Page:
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Ryan Johnson

Why Budweiser Gets an "F" in SEO

Ryan Johnson
Why Budweiser Gets an "F" in SEO

I’ve done a few pieces about Budweiser, particularly related to their over reliance on ads and generally poor social media presence. This is a company that has seriously faltered in the internet age.

Growing up, Bud was the biggest beer in the world and the king of TV. They were known for their clever ads, like the talking frogs.

However, when social media exploded, Bud never adapted. As TV has become less important, Bud has dumped more and more money into the medium, while running some pretty sad posts.

For all they spend on TV ads, Budweiser continues to see erosion of its domestic market share. Bud’s volume in the U.S. has shrunk for 25 consecutive years. From 1999 to 2012, Bud and Bud Light lost 4.3 percent and 0.7 percent of their respective shares of the beer market. Does that sound like winning strategy to you?

A look at Bud’s SERP rankings shows you how bad this brand is at modern marketing. The site has a healthy domain authority of 79, which is to be expected for a brand of this size and stature. However, something is seriously amiss with the brand’s SERP rankings.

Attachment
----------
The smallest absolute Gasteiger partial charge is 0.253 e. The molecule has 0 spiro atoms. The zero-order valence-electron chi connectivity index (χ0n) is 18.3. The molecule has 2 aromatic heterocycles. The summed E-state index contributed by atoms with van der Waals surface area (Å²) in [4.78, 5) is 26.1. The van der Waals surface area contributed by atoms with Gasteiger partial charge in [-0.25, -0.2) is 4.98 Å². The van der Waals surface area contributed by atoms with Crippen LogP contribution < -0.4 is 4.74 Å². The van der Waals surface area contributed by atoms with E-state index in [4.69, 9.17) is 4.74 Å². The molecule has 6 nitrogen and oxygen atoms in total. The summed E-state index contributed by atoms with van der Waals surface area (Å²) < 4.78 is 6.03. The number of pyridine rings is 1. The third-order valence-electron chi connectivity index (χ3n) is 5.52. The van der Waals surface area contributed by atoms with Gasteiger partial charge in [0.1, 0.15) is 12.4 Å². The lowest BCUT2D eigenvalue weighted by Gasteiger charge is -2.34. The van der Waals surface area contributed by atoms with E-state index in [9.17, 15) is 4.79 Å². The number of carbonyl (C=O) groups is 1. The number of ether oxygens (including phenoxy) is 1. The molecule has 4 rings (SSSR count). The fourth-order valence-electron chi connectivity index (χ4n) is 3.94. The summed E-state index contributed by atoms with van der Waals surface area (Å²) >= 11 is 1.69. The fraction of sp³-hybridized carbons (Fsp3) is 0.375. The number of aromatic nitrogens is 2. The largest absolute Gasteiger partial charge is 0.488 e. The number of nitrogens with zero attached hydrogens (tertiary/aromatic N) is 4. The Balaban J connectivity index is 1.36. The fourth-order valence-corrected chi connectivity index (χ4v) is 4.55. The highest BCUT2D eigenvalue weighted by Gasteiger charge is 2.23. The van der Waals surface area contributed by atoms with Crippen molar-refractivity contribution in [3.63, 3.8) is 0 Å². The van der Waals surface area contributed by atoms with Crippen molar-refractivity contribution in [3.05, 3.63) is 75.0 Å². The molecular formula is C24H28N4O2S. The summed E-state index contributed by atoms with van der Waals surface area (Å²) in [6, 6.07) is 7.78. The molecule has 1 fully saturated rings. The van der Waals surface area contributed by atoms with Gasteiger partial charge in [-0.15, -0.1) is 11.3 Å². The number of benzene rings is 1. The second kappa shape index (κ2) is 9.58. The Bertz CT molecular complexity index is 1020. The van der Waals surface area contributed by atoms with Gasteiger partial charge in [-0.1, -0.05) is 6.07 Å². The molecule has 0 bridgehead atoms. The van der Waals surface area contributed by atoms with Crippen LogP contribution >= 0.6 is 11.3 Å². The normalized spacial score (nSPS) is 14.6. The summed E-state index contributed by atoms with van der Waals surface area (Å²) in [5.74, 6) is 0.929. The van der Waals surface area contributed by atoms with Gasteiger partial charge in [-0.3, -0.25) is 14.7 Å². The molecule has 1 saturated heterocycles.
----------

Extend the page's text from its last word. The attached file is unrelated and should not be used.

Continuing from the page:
If you thought about Budweiser, you’d think that they surely rank for "beer," right? How about "lager," since that's what Bud is claimed to be? A quick MOZ search shows that Bud doesn’t rank in the top 50 for “beer” or “lager.” Digging even further, they don’t rank in the top 50 for “American beer” or “best American beer.”

The site does have sections on light beers Bud Select and Select 55, but doesn’t rank in the top 50 for “light beer” or “light beer calories” or “calories in light beer.” The website does, however, rank #24 for “amber lager,” so that’s something.

Header and Alt Text Problems

Looking into the code of the homepage, I start to see where some of the issues lie.

The first H1 is in the header. Each page should have its own individualized H1 that describes the focus of that page with page-relevant keywords. Instead, Bud has used the H1 in a common element (the header), ensuring that each page has the same H1.